“People say, oh, that’s an Olympic sport so it’s okay,” Michael said. “It’s been an Olympic sport since the beginning of the modern Olympics in 1896 and we enjoyed early success (Donald Mackintosh, who was blind in one eye, was Australia’s first medallist in shooting, winning gold and bronze in Paris in 1900).
“Clay target shooting is a sport you can compete into your 80s or 90s… I know one guy who turned 89 the other day and he still shoots at quite a good level.
“As long as your eyesight holds up you may compete. It’s one of the few sports where men and women are really equal; there is no benefit either way, but the big difference is that there is a lot more men competing than women.
“I used to duck shoot when I was younger; a few field and game stuff, but then I didn’t go.
“As a junior, if your parents don’t do shooting you cannot do it because you cannot afford it; you can’t do the travel and importantly, obviously you cannot have a gun. Your parents need to be behind you.
“In my role as the junior development coordinator at the SA Clay Target Association I go to field days in an attempt to get the parents into shooting. You are targeting the 30-40 year olds who have children, and that’s how you get the kids involved in the sport. It’s no good targeting kids unless the parents are prepared to put the time, money and effort into it.
“It is an expensive sport. My ammunition would cost me $50 a week; it’s a lot over time.”
Michael said the Southern Clay Target Club had more than 100 people attend one of its ‘come and try’ days. “We were overwhelmed,” he said. “We had about a dozen kids and people in their 60s. Unfortunately, the club lost its grounds and we weren’t able to chase the potential new members up.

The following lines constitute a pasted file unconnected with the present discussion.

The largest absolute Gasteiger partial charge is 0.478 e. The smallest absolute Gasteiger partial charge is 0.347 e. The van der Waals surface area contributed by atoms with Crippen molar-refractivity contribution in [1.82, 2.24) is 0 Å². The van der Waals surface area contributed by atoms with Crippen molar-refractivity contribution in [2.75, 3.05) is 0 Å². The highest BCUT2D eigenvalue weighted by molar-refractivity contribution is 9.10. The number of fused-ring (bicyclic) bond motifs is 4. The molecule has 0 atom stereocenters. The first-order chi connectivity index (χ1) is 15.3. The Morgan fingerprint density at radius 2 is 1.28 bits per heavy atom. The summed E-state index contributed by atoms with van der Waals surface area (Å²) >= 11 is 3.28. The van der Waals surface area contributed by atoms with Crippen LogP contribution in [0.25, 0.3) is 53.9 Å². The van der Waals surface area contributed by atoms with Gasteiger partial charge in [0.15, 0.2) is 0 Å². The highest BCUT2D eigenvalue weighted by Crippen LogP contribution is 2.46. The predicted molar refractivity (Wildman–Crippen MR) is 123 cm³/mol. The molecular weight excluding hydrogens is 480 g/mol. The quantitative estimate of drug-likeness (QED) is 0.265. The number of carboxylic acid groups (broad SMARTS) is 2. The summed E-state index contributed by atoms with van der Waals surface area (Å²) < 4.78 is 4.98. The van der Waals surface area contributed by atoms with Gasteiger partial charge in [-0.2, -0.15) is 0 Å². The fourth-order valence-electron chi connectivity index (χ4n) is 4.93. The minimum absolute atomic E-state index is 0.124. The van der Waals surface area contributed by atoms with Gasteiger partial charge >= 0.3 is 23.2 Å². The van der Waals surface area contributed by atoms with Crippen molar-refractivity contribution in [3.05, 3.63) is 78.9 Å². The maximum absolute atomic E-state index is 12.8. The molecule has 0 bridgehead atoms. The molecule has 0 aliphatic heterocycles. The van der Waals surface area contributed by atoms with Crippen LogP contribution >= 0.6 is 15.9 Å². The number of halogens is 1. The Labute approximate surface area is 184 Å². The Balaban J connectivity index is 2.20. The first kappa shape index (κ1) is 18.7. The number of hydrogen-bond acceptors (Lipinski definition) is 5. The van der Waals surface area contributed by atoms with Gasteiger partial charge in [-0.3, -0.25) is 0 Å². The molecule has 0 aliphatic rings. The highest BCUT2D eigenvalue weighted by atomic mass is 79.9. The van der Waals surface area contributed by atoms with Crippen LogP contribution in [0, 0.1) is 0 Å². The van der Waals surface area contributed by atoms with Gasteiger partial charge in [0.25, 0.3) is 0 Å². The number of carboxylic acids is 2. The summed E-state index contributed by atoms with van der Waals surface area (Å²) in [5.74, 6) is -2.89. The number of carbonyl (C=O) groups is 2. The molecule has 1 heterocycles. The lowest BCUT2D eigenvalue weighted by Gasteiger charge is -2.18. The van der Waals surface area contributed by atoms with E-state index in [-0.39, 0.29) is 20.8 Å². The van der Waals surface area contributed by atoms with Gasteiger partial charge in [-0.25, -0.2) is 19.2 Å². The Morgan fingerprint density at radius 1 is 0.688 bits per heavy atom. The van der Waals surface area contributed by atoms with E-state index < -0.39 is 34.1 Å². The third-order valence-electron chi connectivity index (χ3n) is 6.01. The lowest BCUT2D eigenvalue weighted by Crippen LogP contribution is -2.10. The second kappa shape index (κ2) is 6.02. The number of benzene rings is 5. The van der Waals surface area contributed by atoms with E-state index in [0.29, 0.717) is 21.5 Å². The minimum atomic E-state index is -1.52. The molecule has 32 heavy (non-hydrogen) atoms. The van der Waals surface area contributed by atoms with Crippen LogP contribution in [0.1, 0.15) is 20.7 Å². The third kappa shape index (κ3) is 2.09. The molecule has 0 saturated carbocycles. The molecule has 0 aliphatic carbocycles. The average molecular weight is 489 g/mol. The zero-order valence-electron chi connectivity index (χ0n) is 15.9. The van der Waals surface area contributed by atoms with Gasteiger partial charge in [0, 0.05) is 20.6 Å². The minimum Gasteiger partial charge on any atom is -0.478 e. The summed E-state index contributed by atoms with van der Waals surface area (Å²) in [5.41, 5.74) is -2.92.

“When we finished (at Port Elliot) we had 52 members in our club, plus a lot of volunteers who weren’t shooting members. We would like to get them back and more.
“Despite the challenges of losing our grounds the passion for clay shooting remains; it’s an addictive sport. When you first start shooting and you do it well you just want to practice and practice to get better.
“There are about 700 people in the state shooting, and nationally 14,000. People are from all backgrounds; you get a broad diversity in ages, but in the country most of them are farmers. A lot of Italians compete in the sport in Adelaide because it is very big in Italy.
“It is easier to entice shooters from the country regions because there is not the stigma associated with guns. There is no doubt that sporting gun ownership over the past 10 or 20 years has dropped, particularly since the Port Arthur massacre (April 28-29, 1996).
“In Victoria they have a very big schools competition because they have a lot of large regional centres; it’s huge, especially in the private schools in areas like Ballarat and Bendigo.
“Our Southern club has seven female members, the most female shooters of any club in the state, but it doesn’t help when you don’t have your own grounds to compete.”